CLEVELAND — A protest that was planned outside the Cleveland Rising summit this week has been canceled after the summit's planners reached an agreement with the Cleveland Clergy Coalition and the Black Contractors Association.
The planned protest was canceled after summit planners extended an apology to the groups and their families, and offered to establish a working relationship with the coalition and the contractors, according to a news release from the Cleveland Clergy Coalition.
County Executive Armond Budish met with the members of the Cleveland Clergy Coalition, who said they were frustrated that they weren't directly invited to the Cleveland Rising summit originally. Over the weekend, county and city leaders talked over the phone with members of the local groups to change that.
“We all believe that effective economic development is only possible if no one is left behind," Budish said at a news conference Monday announcing the cancellation of the protest and an agreement between the groups.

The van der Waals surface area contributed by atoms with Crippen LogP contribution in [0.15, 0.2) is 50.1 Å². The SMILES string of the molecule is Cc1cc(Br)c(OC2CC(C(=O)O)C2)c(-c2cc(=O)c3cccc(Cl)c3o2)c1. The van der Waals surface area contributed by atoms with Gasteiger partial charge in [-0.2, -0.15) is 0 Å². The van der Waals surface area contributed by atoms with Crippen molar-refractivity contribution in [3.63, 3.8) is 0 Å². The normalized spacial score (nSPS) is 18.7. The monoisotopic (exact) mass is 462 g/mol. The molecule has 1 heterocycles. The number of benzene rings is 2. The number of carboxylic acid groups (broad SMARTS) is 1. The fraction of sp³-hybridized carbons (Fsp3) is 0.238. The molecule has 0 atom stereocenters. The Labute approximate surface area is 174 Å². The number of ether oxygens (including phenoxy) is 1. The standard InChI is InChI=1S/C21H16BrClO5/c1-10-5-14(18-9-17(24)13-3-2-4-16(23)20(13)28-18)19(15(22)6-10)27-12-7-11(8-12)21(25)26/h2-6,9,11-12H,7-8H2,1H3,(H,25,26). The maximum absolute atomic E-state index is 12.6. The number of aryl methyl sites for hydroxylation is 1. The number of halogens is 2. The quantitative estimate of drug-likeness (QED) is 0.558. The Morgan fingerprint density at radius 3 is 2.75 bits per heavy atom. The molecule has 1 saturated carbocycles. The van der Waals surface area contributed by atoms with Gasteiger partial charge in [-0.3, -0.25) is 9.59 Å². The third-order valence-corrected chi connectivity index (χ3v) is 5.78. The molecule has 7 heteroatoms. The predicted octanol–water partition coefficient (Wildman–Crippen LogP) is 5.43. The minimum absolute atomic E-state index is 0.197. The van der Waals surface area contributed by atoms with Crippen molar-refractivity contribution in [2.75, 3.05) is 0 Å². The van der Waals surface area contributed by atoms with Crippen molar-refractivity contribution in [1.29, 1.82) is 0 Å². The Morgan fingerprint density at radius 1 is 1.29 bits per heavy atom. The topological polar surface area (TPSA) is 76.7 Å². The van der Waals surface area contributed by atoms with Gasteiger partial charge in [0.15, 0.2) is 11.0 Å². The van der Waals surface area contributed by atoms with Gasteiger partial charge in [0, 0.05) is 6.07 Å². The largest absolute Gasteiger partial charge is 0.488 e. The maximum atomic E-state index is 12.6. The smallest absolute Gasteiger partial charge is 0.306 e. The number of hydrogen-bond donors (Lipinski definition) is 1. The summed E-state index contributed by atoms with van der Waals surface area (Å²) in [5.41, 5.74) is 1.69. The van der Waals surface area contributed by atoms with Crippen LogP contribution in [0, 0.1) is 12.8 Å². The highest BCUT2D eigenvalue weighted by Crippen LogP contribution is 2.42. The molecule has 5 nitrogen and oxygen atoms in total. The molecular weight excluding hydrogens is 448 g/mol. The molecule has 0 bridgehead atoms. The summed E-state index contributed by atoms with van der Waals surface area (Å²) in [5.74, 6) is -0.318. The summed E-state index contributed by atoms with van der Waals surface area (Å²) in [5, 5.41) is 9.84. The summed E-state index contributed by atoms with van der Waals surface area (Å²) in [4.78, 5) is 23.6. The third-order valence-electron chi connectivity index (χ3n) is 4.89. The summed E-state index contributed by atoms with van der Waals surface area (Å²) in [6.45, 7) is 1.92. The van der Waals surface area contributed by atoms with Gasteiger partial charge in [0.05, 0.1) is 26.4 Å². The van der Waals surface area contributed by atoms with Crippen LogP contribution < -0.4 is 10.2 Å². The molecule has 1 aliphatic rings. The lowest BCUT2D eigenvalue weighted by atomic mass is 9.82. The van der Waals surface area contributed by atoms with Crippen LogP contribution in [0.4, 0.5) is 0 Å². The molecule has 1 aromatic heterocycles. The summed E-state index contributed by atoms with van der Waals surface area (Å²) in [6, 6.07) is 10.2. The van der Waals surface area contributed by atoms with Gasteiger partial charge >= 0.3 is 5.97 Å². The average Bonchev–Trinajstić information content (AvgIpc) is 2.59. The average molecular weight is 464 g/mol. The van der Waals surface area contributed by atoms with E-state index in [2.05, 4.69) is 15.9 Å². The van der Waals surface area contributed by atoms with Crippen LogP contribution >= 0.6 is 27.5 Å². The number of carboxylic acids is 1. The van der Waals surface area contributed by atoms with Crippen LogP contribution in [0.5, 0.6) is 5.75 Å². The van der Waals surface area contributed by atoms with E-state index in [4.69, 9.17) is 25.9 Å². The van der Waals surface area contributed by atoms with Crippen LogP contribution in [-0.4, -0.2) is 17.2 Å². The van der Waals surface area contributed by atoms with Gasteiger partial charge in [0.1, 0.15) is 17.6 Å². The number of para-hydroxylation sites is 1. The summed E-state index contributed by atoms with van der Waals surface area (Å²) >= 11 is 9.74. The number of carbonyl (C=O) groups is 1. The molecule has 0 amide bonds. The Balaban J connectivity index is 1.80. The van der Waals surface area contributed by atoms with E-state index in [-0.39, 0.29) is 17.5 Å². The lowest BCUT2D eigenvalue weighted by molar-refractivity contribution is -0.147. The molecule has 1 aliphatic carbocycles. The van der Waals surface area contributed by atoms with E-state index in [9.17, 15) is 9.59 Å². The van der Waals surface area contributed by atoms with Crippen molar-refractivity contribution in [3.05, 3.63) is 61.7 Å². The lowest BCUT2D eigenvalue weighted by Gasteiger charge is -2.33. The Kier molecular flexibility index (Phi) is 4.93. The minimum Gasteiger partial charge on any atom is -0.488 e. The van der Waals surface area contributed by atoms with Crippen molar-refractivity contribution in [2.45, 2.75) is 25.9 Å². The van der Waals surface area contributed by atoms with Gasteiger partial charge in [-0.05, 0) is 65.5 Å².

“We felt neglected and we felt it was a blow...for the city to move forward and for us to not be included," said Norm Edwards, the head of the American Center for Economic Equality and Black Contractors Association. He praised Budish and the Cleveland City Council President Kevin Kelley for reaching out to bring his group and the Cleveland Clergy Coalition on board.
"We have forgiven," being left out of the summit initially, said Cleveland Clergy Coalition Pastor Aaron Phillips. “We want to be inside making the food because we don’t want to be on the menu."
Kelley said that he would have stood at the protest with the Cleveland Clergy Coalition and Black Contractors Association had an agreement not been reached.
“If we talk about inclusion, we have to do it. We have to talk to the people already involved in this," Kelley said.
At the end of Monday's news conference, Budish named Tuesday "Economic Inclusion Day" to start the Cleveland Rising summit.
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